Related: the average price for a pound of bacon is now over $6. Okay, this past weekend my wife decided to buy a couple of very nice steaks, and they were $7 a pound. WTF kind of world is it where bacon costs almost as much as freakin' Porterhouse?

* * *

Last night I counted chain links and used my fancy chain breaker/riveter to knock two off the chain I bought. The bike needs a 104-link chain, but they were out of 104-link chains in the size I need at the price I was prepared to pay, so I ordered a 106-link chain with the knowledge that one can always make a chain shorter if one has the proper tools...which I do.

It took perhaps five minutes, four of which involved reading the manual, assembling the tool, and disassembling the thing and putting it away again.

Today I am hoping to get out to the garage and replace the old chain with the new one, and set the chain tension according to the specification in the manual.

The problem I have here is that the manual is woefully unspecific about how that's to be done. There is one diagram, showing a relaxed chain, and two marks delineate where the measurement is to be made.

The problem is, there is no indication of what you're to measure, exactly; do you measure the position of the bottom of the chain when relaxed and compare it to the bottom when taut? (Which is my first assumption.) Or do you measure the top of the chain when taut? The manual doesn't say, but the top line in the diagram appears to be tangent to the circles made by the valleys between sprocket teeth on both driving and driven sprockets...and that line would be more-or-less coincident with the top of the chain. It'd be helpful if there were text explaining this, but it doesn't say.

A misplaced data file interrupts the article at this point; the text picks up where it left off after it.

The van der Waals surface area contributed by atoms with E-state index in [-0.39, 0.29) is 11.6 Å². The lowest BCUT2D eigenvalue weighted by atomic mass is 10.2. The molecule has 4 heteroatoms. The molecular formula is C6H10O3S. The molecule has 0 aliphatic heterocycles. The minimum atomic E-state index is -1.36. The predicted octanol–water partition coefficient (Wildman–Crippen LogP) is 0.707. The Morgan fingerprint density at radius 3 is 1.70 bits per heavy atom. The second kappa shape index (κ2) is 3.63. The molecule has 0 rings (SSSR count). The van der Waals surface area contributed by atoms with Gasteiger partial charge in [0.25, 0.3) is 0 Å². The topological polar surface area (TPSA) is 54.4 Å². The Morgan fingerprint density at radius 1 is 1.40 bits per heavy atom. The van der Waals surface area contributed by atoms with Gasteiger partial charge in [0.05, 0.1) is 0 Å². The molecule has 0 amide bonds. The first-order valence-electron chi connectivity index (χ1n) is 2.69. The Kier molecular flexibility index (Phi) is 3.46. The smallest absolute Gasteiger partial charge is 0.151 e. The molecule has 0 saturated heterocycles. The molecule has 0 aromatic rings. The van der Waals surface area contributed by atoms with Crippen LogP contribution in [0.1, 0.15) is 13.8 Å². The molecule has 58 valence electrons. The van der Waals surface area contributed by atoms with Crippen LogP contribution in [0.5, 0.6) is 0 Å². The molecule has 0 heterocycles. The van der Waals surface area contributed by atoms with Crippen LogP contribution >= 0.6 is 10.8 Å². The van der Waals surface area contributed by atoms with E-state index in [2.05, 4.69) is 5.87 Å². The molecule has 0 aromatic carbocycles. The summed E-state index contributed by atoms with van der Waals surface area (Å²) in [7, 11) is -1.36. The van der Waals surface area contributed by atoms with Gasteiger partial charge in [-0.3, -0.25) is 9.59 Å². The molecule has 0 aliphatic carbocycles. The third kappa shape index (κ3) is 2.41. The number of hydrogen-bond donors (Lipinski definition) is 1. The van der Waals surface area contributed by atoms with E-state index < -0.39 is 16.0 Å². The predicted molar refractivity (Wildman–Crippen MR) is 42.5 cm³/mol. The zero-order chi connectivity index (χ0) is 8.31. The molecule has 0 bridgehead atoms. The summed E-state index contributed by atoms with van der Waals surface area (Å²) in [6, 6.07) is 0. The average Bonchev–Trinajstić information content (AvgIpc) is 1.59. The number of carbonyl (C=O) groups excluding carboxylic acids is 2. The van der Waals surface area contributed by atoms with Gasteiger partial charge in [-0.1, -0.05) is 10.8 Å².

If my first assumption is wrong, that would explain why I have the chain slapping the swingarm on deceleration when I have 20-30 mm of slack measured at the bottom of the chain. If the thickness of the chain is part of the measurement then I actually need about 6-16 mm of play at the bottom of the chain.

So what I'm going to do is to put the chain on and adjust it by gauging the droop from the tangent between sprockets I described earlier, then see how noisy it is. If that is the correct adjustment then it ought to be quiet, with no slapping and none of that worrying "wsh-wsh-wsh" noise it makes when the chain is too tight.

But again, a well-written service procedure would obviate all this guessing.

I would have put the chain on yesterday but when I went outside to cut the grass I discovered that the mower had a flat tire, so I drove it around to the front to put air in it. While doing that I heard the telltale hiss of escaping air and discovered that the tire had a foreign body lodged in it, which was the cause of the flat.

This, of course, necessitated me spending time fixing the flat tire. The tractor has tubeless tires on it, so I was able to use a plug patch, but I was short on vulcanizing compound. I was able to get the tire patched, but it was still leaking a bit. I managed to get the grass cut, even so, but the tire will be flat again (if it's not already flat as I write this) and I'm going to have to get some Slime to seal the leak. Also, I need to buy more plug patches and vulcanizing compound. And it wouldn't hurt to get some oil change supplies and change the Jeep's oil. And I still need to have another gander at the front end, and this time I'm going to take the track bar off and inspect the bushings for wear. And--


* * *

Wonderduck wisely advises us not to mess with Rondo Hatton. That's good advice, because Rondo Hatton will fuck you up.